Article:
I have great hopes the gentleman will be easily persuaded to quit me for Nancy; for I see he has not delicacy enough to love with any great distinction. He says, as my mamma tells me by the bye, that I am the handsomest, and best humoured, and he has found out as he thinks, that I have some wit, and have ease and freedom (and he tacks innocence to them) in my address and conversation. ’Tis well for me, he is of this opinion: for if he thinks justly, which I must question, any body may think so still much more; for I have been far from taking pains to engage his good word, having been under more reserve to him, than ever I was before to any body.
Indeed, I can’t help it: for the gentleman is forward without delicacy; and (pardon me, Sir Simon) my papa has not one bit of it neither; but is for pushing matters on, with his rough raillery, that puts me out of countenance, and has already adjusted the sordid part of the preliminaries, as he tells me.
Yet I hope Nancy’s three thousand pound fortune more than I am likely to have, will give her the wished-for preference with Mr. Murray; and then, as to a brother-in-law, in prospect, I can put off all restraint, and return to my usual freedom.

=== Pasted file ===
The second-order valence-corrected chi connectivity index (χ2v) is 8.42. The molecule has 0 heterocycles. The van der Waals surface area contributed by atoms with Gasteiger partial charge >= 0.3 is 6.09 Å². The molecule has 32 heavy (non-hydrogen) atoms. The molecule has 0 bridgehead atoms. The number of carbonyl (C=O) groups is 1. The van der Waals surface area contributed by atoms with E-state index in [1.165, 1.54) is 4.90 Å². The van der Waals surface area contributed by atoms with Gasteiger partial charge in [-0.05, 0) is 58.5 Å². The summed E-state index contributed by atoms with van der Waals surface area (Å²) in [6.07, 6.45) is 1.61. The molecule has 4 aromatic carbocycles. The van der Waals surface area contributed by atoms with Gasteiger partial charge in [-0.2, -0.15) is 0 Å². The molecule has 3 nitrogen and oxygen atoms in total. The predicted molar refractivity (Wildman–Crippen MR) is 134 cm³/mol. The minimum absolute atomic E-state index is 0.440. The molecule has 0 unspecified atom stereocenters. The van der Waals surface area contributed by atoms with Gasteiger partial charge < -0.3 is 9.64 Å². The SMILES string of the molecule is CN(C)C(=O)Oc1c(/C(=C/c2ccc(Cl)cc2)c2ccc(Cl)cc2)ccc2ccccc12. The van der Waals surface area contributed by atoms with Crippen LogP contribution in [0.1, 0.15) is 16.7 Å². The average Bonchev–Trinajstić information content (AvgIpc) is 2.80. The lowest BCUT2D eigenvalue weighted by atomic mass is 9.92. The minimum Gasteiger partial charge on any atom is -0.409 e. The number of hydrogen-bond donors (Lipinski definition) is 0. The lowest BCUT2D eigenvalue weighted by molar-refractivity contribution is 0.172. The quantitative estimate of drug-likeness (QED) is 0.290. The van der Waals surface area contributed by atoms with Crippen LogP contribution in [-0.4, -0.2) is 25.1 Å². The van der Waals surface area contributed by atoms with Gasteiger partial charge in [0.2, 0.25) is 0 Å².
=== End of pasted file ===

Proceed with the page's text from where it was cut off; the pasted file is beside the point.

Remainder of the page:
This is all that occurs worthy of notice from us: but from you, we expect an account of Lady Davers’s visit, and of the conversations that offer among you; and you have so delightful a way of making every thing momentous, either by your subject or reflections, or both, that we long for every post-day, in hopes of the pleasure of a letter. And yours I will always carefully preserve, as so many testimonies of the honour I receive in this correspondence: which will be always esteemed as it deserves, by, my dear Mrs. B., your obliged and faithful
Mrs. Peters, Mrs. Jones, my papa, mamma, and sister, present their respects. Mr. Peters I mentioned before. He continues to give a very good account of poor Jewkes; and is much pleased with her.
MY DEAR MISS DARNFORD,
At your desire, and to oblige your honoured mamma, and your good neighbours, I will now acquaint you with the arrival of Lady Davers, and will occasionally write what passes among us, I will not say worthy of notice; for were I only to do so, I should be more brief, perhaps, by much, than you seem to expect. But as my time is pretty much taken up, and I find I shall be obliged to write a bit now, and a bit then, you must excuse me, if I dispense with some forms, which I ought to observe, when I write to one I so dearly love; and so I will give it journal-wise, as it were, and have no regard, when it would fetter or break in upon my freedom of narration, to inscription or subscription; but send it as I have opportunity, and if you please to favour me so far, as to lend it me, after you have read the stuff, for the perusal of my father and mother, to whom my duty, and promise require me to give an account of my proceedings, it will save me transcription, for which I shall have no time; and then you will excuse blots and blurs, and I will trouble myself no farther for apologies on that score, but this once for all.